Biography & Psychology VI: W.H.R. Rivers (1864 - 1922)
W.H.R. Rivers is probably most famous today for having been the doctor of poet Siegfried Sassoon, when he was treated for “shell-shock” at the Craiglockhart War Hospital in 1917. Pat Barker’s well-known novel, Regeneration, depicts Rivers as a hero of wartime psychiatric treatment, pioneering psychological approaches to mind over the punitive electro-shock methods of Lewis Yealland. What is less well-known is that Rivers’ career in psychiatry began at Bethlem. Born in 1864, William H.R. Rivers trained in medicine, subsequently deciding to “go in for insanity” (as he put it in his diary), following which he gained a position as clinical assistant at Bethlem Hospital in October 1892.1 These six-month residential (but unpaid) posts were open to fully qualified medical practitioners with a special interest in the field. Although absent from Bethlem over the Christmas period, when he was struck down by an outbreak of scarlet fever in the wards, in March 1893 it was noted that both Rivers and his fellow assistant, Maurice Craig, were “anxious to continue in residence … for another 6 months.” In the event, Rivers only stayed at Bethlem for another two, asking to resign on May 24 when he was offered a Lectureship in Psychology at Cambridge. Yet he continued to lecture at Guy’s Hospital with George Savage, whom he had presumably met while working at Bethlem (Savage, a former superintendent, regularly brought parties of students to the wards for instruction as well as visiting the hospital socially).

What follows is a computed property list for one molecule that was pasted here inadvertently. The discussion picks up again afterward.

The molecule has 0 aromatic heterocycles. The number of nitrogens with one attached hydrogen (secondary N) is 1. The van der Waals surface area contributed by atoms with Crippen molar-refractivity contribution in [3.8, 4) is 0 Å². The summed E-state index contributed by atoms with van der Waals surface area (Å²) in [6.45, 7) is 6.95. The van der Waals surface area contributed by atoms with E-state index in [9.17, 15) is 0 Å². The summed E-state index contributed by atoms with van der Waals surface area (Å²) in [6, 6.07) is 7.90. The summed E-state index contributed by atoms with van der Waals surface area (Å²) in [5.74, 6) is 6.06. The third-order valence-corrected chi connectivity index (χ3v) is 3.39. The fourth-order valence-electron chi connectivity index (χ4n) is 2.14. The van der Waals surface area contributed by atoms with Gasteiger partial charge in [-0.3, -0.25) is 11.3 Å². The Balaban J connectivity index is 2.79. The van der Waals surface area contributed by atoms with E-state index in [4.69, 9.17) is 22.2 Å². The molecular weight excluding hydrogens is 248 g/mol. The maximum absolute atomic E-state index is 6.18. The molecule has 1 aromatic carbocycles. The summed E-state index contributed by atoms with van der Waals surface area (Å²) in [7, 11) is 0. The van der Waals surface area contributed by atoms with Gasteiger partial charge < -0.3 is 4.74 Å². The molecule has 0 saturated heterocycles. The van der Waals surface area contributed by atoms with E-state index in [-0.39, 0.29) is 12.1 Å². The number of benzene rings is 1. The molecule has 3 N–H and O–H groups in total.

Rivers’ interests remained wide, and his career encompassed a variety of elements that may seem contradictory to modern eyes, used to specialism. It is often assumed by historians that neurological approaches to mind required a determinist, “medical materialist” approach, which privileged somatic medicine over psychology and objective physical symptoms of illness above subjective ones. Yet it doesn’t appear that Rivers (or many of his contemporaries) perceived any such conflict between physical and mental medicine. In his early career he combined neurological research with Henry Head (the “nerve regeneration” experiments after which Pat Barker’s book is named) and social anthropology (in the Torres Straits study of 1898, and his own research into the Todas a few years later) with medical and experimental psychology.
To be continued.